Tester, Moran Spearhead Bipartisan, Bicameral Effort to Strengthen Mental Health Support for Native American Veterans
Senators introduce American Indian and Alaska Native Veterans Mental Health Act requiring VA medical centers to consult with local tribes and deliver tailored outreach
Continuing their effort to connect Native veterans with earned care, Senate Veterans’ Affairs Committee Chairman Jon Tester (D-Mont.) and Ranking Member Jerry Moran (R-Kan.) are spearheading bipartisan, bicameral legislation to ensure culturally competent mental health care for Native veterans at Department of Veterans Affairs (VA) medical centers nationwide.
The Senators’ American Indian and Alaska Native Veterans Mental Health Act would require each VA medical center to hire a minority veteran coordinator trained in the delivery of mental health and suicide prevention services which are culturally appropriate for Native veterans. The bill would also require each facility’s minority veteran coordinator to work in tandem with a suicide prevention coordinator to contact local tribal leadership, consult with them on mental health care delivery, and provide the VA medical center director with an annual written plan for specific outreach to Native veterans.
“Native veterans need assurance that they’ll get top-notch assistance when seeking earned care from VA—especially when it comes to their mental health,” said Chairman Tester. “Our bipartisan bill will ensure VA facilities in Montana and beyond are working directly with Tribes on the ground to strengthen outreach and connect more veterans with the mental health care they deserve.”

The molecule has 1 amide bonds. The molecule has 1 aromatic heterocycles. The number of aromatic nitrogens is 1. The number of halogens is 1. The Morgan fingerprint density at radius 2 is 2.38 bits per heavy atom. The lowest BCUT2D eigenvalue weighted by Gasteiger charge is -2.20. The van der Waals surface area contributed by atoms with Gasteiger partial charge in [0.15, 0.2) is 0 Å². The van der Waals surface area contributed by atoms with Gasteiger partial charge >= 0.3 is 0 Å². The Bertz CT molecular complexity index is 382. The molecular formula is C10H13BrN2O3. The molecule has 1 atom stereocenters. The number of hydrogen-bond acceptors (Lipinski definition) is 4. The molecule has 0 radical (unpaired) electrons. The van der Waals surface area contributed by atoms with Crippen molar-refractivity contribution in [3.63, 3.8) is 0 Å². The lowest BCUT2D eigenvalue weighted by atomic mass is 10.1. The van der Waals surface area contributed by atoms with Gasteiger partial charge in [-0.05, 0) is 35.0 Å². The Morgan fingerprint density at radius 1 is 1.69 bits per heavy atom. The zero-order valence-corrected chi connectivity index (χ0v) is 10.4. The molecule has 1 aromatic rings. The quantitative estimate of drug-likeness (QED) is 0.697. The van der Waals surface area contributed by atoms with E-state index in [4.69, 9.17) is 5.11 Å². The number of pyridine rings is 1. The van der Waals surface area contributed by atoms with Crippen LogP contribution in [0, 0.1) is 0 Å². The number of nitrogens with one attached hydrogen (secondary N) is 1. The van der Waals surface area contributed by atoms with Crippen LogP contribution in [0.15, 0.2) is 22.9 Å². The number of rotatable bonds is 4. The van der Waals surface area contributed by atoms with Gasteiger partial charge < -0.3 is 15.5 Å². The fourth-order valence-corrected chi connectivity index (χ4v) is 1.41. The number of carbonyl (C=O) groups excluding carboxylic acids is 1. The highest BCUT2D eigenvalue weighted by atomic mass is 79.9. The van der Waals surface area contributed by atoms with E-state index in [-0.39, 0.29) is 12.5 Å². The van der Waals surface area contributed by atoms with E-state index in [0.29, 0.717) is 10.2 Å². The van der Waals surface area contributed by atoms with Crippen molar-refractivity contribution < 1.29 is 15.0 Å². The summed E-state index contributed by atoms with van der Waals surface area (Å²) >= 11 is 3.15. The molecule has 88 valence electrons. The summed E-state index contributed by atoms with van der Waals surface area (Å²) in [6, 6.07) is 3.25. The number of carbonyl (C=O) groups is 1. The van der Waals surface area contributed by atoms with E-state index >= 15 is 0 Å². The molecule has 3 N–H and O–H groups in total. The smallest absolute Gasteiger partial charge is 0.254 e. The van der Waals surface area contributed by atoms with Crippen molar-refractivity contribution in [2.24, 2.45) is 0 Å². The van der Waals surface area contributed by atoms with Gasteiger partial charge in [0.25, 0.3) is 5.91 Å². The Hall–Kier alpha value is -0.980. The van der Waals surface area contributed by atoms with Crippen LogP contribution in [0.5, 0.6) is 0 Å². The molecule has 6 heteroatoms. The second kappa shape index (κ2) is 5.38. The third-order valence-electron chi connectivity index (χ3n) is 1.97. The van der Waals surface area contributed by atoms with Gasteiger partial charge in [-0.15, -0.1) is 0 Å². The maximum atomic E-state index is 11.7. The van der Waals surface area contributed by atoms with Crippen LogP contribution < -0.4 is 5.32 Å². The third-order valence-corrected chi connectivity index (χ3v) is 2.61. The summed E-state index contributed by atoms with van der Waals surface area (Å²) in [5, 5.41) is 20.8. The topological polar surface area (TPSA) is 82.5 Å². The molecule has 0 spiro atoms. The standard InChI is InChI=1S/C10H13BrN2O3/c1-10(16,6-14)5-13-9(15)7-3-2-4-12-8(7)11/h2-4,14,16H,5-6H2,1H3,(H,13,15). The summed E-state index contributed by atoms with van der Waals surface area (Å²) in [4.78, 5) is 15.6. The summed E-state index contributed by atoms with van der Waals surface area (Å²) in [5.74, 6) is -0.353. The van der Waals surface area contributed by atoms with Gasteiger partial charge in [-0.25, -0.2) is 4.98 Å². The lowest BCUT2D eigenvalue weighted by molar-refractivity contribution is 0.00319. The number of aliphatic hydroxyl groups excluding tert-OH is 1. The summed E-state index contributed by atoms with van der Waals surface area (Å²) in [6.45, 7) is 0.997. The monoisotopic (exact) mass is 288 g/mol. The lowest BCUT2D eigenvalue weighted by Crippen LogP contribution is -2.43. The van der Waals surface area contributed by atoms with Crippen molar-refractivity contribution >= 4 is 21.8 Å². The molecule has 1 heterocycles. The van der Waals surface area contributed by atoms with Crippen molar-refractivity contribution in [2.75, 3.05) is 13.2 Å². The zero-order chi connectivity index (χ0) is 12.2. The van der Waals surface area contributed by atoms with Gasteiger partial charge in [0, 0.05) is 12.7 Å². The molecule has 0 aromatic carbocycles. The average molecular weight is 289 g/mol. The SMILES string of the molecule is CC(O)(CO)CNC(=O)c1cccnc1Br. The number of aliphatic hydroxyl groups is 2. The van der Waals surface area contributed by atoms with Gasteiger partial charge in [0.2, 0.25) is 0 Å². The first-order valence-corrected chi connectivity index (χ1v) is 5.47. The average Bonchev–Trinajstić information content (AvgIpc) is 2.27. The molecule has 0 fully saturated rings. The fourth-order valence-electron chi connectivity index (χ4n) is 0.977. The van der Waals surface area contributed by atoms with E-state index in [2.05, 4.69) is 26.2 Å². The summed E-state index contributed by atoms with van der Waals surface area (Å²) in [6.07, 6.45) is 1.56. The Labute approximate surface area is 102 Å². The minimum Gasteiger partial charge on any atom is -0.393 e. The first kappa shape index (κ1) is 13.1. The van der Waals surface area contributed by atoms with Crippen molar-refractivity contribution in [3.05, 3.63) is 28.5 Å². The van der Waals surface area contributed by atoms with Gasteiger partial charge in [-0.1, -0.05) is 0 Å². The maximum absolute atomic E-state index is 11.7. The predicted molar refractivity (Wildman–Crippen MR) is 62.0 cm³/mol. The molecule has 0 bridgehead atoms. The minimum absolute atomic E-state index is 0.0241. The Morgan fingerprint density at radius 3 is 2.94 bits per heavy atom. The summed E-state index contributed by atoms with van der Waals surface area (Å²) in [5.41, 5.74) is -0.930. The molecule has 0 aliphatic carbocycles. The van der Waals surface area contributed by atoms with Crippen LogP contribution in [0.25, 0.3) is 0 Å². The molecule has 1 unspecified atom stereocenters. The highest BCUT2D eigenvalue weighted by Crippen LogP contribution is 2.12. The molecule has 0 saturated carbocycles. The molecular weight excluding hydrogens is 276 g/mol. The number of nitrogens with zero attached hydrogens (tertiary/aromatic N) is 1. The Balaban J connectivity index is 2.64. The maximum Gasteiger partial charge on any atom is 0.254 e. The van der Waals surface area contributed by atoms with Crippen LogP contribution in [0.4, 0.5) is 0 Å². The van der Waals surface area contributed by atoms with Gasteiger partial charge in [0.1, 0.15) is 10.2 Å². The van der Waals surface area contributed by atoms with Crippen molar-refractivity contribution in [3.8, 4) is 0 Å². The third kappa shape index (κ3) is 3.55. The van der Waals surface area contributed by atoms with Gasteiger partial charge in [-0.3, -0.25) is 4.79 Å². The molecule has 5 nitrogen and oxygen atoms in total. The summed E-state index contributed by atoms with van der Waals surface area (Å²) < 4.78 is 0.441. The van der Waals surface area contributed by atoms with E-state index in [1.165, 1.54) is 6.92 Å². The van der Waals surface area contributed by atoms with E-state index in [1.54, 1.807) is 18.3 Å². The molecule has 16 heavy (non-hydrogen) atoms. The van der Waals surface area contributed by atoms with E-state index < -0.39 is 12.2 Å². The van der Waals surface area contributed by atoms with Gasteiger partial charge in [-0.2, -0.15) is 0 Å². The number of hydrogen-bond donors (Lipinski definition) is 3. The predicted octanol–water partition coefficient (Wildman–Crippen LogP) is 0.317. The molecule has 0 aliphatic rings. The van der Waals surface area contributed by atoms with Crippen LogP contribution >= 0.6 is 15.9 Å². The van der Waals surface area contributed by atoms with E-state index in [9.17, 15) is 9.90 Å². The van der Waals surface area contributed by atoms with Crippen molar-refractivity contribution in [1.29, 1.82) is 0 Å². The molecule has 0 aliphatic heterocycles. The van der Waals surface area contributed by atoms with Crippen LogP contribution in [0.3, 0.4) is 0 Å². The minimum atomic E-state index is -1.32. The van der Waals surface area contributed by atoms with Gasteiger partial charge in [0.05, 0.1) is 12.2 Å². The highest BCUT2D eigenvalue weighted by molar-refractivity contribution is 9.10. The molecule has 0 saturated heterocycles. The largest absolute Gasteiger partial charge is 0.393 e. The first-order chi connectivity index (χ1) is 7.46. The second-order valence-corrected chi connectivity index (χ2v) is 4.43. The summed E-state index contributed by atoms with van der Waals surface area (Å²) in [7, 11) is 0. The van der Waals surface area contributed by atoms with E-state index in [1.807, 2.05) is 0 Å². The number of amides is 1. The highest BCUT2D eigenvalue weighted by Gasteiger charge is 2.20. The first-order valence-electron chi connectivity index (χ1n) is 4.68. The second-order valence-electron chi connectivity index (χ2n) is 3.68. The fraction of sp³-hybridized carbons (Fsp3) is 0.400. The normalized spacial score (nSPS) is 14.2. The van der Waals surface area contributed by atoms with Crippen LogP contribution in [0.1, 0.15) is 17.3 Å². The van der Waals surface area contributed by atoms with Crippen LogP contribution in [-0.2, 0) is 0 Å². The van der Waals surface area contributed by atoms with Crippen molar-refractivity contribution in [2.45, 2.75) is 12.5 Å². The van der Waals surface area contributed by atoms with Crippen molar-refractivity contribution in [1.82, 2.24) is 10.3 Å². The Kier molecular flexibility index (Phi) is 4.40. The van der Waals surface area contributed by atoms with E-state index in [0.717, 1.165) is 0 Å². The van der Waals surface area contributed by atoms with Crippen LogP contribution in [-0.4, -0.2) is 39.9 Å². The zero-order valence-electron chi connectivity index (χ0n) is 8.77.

“American war heroes come from every corner of our country, and as they transition out of the military, the VA must work to make certain all veterans have access to care,” said Ranking Member Moran. “This legislation would provide specific mental health outreach for American Indian veterans, who often live in rural or medically underserved areas, and training for VA staff to better serve veterans in the American Indian community.”
Last week, Tester and Moran led a Senate Veterans’ Affairs Committee hearing to discuss VA’s efforts in addressing the needs of Native veterans across the country. During the hearing, VA officials were pressed on a variety of issues including providing culturally competent mental health care and partnering with Tribes to develop suicide prevention programs specific to Native veterans.
Congresswoman Julia Brownley (D-Calif.) is leading the legislative effort in the House of Representatives.
“As Chairwoman of the Veterans Affairs’ Subcommittee on Health, I remain committed to ensuring all veterans receive the health care they need. Our nation’s veterans deserve nothing less,” said Congresswoman Brownley. “For hundreds of years, Native Americans have fought to defend our nation. In order to create more inclusive and representative service offerings, the VA must provide culturally competent care, especially for our Native veterans. That is why I introduced the American Indian and Alaskan Native Mental Health Improvement Act in the House. I am glad to see Senator Tester and Senator Moran champion this legislation before the Senate, and I encourage all of my colleagues in Congress to support this important bill that will expand life-saving mental health resources for America’s Native veterans.”